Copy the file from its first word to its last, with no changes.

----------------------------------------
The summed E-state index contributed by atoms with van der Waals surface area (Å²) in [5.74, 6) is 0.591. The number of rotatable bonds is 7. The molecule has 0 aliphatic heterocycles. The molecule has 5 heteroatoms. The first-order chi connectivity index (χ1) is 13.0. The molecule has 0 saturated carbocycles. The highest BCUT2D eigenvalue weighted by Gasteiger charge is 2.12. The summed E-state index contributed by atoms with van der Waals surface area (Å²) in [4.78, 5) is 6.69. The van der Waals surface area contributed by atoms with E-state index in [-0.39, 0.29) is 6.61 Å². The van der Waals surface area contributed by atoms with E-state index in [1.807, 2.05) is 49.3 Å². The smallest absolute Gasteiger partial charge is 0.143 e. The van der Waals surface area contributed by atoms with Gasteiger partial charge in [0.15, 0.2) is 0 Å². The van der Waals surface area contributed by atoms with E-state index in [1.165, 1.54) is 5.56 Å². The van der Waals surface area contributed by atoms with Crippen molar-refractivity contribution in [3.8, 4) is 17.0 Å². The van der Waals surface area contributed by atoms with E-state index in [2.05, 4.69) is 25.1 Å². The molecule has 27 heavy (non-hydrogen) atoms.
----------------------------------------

The summed E-state index contributed by atoms with van der Waals surface area (Å²) in [5.74, 6) is 0.591. The number of rotatable bonds is 7. The molecule has 0 aliphatic heterocycles. The molecule has 5 heteroatoms. The first-order chi connectivity index (χ1) is 13.0. The molecule has 0 saturated carbocycles. The highest BCUT2D eigenvalue weighted by Gasteiger charge is 2.12. The summed E-state index contributed by atoms with van der Waals surface area (Å²) in [4.78, 5) is 6.69. The van der Waals surface area contributed by atoms with E-state index in [-0.39, 0.29) is 6.61 Å². The van der Waals surface area contributed by atoms with E-state index in [1.807, 2.05) is 49.3 Å². The smallest absolute Gasteiger partial charge is 0.143 e. The van der Waals surface area contributed by atoms with Gasteiger partial charge in [0.15, 0.2) is 0 Å². The van der Waals surface area contributed by atoms with E-state index in [1.165, 1.54) is 5.56 Å². The van der Waals surface area contributed by atoms with Crippen molar-refractivity contribution in [3.8, 4) is 17.0 Å². The van der Waals surface area contributed by atoms with E-state index in [2.05, 4.69) is 25.1 Å². The molecule has 27 heavy (non-hydrogen) atoms.